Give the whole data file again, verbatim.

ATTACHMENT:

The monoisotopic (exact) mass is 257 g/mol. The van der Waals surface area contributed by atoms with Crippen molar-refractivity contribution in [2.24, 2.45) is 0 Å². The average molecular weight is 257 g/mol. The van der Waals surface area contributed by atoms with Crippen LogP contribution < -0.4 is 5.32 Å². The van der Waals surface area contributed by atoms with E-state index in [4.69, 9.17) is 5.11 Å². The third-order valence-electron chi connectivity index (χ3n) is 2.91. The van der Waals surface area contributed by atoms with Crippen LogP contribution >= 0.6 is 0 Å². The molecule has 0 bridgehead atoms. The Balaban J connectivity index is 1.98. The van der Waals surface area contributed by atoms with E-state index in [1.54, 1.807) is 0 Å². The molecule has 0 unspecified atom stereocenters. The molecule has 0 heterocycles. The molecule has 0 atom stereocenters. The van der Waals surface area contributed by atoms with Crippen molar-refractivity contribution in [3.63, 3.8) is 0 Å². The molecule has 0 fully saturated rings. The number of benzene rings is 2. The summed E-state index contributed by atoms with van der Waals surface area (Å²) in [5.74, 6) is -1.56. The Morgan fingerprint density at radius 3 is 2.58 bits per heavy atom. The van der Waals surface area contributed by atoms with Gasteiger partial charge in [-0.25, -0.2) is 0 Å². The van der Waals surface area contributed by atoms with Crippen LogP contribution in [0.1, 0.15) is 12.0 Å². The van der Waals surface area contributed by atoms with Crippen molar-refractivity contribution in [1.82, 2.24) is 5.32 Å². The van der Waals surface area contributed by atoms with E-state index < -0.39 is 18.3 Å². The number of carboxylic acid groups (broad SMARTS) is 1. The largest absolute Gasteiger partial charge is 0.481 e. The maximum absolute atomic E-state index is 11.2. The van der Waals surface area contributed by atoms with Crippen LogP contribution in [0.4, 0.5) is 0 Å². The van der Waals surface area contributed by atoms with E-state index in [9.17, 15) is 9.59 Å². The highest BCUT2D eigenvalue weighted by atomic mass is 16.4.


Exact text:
The monoisotopic (exact) mass is 257 g/mol. The van der Waals surface area contributed by atoms with Crippen molar-refractivity contribution in [2.24, 2.45) is 0 Å². The average molecular weight is 257 g/mol. The van der Waals surface area contributed by atoms with Crippen LogP contribution < -0.4 is 5.32 Å². The van der Waals surface area contributed by atoms with E-state index in [4.69, 9.17) is 5.11 Å². The third-order valence-electron chi connectivity index (χ3n) is 2.91. The van der Waals surface area contributed by atoms with Crippen LogP contribution >= 0.6 is 0 Å². The molecule has 0 bridgehead atoms. The Balaban J connectivity index is 1.98. The van der Waals surface area contributed by atoms with E-state index in [1.54, 1.807) is 0 Å². The molecule has 0 unspecified atom stereocenters. The molecule has 0 heterocycles. The molecule has 0 atom stereocenters. The van der Waals surface area contributed by atoms with Crippen molar-refractivity contribution in [3.63, 3.8) is 0 Å². The molecule has 0 fully saturated rings. The number of benzene rings is 2. The summed E-state index contributed by atoms with van der Waals surface area (Å²) in [5.74, 6) is -1.56. The Morgan fingerprint density at radius 3 is 2.58 bits per heavy atom. The van der Waals surface area contributed by atoms with Gasteiger partial charge in [-0.25, -0.2) is 0 Å². The van der Waals surface area contributed by atoms with Crippen LogP contribution in [0.1, 0.15) is 12.0 Å². The van der Waals surface area contributed by atoms with Crippen molar-refractivity contribution in [1.82, 2.24) is 5.32 Å². The van der Waals surface area contributed by atoms with E-state index < -0.39 is 18.3 Å². The number of carboxylic acid groups (broad SMARTS) is 1. The largest absolute Gasteiger partial charge is 0.481 e. The maximum absolute atomic E-state index is 11.2. The van der Waals surface area contributed by atoms with Crippen LogP contribution in [0.4, 0.5) is 0 Å². The van der Waals surface area contributed by atoms with E-state index in [9.17, 15) is 9.59 Å². The highest BCUT2D eigenvalue weighted by atomic mass is 16.4.